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The Mullet Rapper-Everglades City Newspaper-April 2010
Since it is Spring Break for so many of our Florida students, a children's book seemed appropriate to review this time of year. Loran Wlodarski has published several award-winning
educational books for children and this one focuses on the loss of habitat for the Florida Panther and other wildlife. Eventually, Felina is relocated to a protected refuge area. The book also features information about different Florida wildlife and gives
the young readers an opportunity to learn from answering questions about the animals. Felina's New Home is beautifully illustrated by Lew Clayton who has been a graphic designer for
20 years. This book can be purchased at WinCar, Ivey House, Smallwood Store, Chamber of Commerce Visitor Center, and National Park Boat Tours gift shop. A nice gift for your grandchildren and an interesting way to learn about our Everglades wildlife.

Feathered Quill Book Reviews - Mar 2010
Young Felina, the Florida panther, "...was growing, but it seemed her forest was shrinking!" What would the panther do? Young readers will learn about Felina's plight in the new book, Felina's New Home.

Felina has grown up in a home that has been invaded by humans. Everywhere she goes, she finds humans or destructive signs that they have been around. From chopped down trees, to a new road and garbage littered along the bay, people have made a mess of Felina's habitat. As the young panther discovers each new transgression, a different animal tells the panther how they have been affected by the destruction.

Eventually, Felina is tranquilized, brought to a reserve, rehabilitated, and then released into a new, safer environment. The story has a happy ending, "At long last Felina had found her home; and she was very, very happy."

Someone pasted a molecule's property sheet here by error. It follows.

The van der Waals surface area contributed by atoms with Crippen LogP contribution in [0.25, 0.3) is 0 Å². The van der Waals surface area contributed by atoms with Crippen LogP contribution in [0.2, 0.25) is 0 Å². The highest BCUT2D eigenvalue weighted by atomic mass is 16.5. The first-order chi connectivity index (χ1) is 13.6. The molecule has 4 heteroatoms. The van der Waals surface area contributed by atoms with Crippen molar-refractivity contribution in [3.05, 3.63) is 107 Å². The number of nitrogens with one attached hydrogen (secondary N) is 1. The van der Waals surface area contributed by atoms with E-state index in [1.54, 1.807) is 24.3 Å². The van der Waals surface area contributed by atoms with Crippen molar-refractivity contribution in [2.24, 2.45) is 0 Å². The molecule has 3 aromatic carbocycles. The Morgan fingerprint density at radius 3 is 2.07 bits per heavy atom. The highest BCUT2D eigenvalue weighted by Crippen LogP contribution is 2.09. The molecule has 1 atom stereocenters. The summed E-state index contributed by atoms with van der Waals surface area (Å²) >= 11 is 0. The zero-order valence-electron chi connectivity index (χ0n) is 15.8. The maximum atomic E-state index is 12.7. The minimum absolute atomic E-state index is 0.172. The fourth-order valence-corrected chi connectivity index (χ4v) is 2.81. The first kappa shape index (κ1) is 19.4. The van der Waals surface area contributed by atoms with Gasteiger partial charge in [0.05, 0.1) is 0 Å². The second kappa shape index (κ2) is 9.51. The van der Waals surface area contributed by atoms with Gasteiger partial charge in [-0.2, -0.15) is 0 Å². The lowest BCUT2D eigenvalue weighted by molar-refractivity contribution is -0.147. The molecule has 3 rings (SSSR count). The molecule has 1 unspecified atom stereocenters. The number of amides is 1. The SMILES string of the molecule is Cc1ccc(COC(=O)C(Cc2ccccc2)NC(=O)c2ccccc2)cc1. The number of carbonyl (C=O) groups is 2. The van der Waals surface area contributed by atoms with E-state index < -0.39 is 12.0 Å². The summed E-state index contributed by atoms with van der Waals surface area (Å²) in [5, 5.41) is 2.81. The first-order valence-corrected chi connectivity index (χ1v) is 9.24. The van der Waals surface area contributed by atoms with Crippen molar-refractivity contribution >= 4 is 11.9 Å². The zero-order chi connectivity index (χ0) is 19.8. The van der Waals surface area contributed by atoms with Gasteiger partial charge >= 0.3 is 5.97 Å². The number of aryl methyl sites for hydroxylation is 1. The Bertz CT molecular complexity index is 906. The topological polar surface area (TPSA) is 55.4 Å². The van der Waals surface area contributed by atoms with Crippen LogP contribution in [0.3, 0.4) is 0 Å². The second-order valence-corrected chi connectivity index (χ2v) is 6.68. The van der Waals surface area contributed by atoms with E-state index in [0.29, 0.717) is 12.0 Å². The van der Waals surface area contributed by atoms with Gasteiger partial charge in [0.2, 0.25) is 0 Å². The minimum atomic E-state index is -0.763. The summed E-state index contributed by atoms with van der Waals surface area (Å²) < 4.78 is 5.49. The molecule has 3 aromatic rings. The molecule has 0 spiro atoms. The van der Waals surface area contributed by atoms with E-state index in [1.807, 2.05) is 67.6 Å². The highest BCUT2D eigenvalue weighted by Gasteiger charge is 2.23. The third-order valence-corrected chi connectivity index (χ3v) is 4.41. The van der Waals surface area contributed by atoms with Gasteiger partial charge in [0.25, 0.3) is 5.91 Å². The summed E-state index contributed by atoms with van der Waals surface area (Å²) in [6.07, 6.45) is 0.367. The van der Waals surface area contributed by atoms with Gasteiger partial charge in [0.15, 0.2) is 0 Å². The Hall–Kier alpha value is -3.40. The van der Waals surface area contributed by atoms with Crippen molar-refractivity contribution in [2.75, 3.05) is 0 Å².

While Felina's New Home presents a very important topic, the destruction of natural habitats, it tends to get a bit bogged down in its message. With the exception of the last few pages, it is a rather sad tale. For example, Felina cuts her paw on a soda can and then meets a crocodile who tells the panther, "The garbage people throw away can harm all types of animals, especially if they get tangled up in it...Plus, the fish I hunt can get sick when they live in polluted water. When I eat sick fish, I feel sick too. Now I don't know what to do." Despite these minor quibbles, the message is important, alerting children to the problems and measures they can take to help wild animals.

Felina's New Home is nicely illustrated with colored pencils. The animals are quite realistic and children should enjoy all the lovely pictures of the panther and her woodland friends. At the back of the book are several instructional pages with facts about many endangered and threatened species.

Quill says: A beautiful panther teaches children about the plight of endangered animals within the pages of Felina's New Home.